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Skitterbang Island

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'Skitterband Island'

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It’s no exaggeration to say that a lot of adults find opera hard work. Props then to Little Angel and Polka Theatre, who have gone for an even harder audience to please with ‘Skitterbang Island’, an opera aimed at three to eight-year-olds.

Of course, this puppet show is about as far from traditional opera as you could get. Phil Porter’s libretto follows a young girl and her uncle who get shipwrecked and separated on a strange island. Marie meets a little frowning monster, Skitterbang, who welcomes her into his home and, as they both discover, has a penchant for singing.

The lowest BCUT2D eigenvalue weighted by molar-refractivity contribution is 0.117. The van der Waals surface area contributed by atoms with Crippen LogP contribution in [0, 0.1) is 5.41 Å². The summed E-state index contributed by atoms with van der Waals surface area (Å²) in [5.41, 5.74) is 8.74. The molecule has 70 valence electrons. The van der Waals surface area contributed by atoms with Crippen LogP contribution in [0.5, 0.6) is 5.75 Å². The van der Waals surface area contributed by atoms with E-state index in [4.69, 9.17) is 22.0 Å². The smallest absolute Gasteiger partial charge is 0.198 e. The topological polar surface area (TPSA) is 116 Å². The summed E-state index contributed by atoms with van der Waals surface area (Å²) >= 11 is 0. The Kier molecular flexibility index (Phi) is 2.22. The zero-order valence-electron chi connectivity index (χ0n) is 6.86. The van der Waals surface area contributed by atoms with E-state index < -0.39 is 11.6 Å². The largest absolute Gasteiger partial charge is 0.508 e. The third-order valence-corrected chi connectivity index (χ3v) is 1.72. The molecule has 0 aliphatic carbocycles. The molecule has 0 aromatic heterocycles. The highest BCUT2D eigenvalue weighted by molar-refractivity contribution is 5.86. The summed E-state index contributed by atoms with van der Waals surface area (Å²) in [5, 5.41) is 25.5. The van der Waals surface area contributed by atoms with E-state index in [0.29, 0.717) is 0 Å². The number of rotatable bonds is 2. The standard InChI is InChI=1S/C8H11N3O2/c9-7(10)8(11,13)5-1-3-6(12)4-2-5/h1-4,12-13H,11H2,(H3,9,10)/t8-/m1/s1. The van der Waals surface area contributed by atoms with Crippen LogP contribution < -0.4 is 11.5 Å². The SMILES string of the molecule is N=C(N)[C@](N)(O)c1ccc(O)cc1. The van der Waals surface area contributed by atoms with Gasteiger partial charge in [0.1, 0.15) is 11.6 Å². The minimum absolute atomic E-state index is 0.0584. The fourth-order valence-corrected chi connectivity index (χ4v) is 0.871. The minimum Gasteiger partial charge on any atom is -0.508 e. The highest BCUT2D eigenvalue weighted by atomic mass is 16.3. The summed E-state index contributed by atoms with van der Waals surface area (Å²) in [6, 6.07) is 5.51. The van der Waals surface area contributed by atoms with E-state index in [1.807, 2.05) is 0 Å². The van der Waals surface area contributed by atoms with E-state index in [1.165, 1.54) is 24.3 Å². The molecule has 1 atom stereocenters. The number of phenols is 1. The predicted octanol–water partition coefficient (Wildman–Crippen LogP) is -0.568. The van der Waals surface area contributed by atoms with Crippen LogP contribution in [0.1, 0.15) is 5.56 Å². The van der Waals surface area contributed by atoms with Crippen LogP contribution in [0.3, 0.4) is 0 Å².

The 45-minute piece is entirely sung through by three actors who also manipulate three puppets. As always with the Little Angel’s marionettes, they are undeniably delightful. Skitterbang’s facial expressions are hugely evocative; his rough, smiley face and blinking eyes fall somewhere between Yoda and the sand fairy from ‘Five Children and It’.

Laura McEwen’s versatile designs, featuring old tins, forks and spoons hanging from every corner, have a higgledy-piggledy charm. She manages to turn a very simple use of colourful lights into something that made the young audience I was with gasp with glee.

Martin Ward’s music is surprisingly operatic but certainly not so complex as to make the kids fidgety. Occasionally I found it difficult to make out the words in Porter’s text, but the story is straightforward enough for that not to matter too much. This is a magical introduction to the world of opera.

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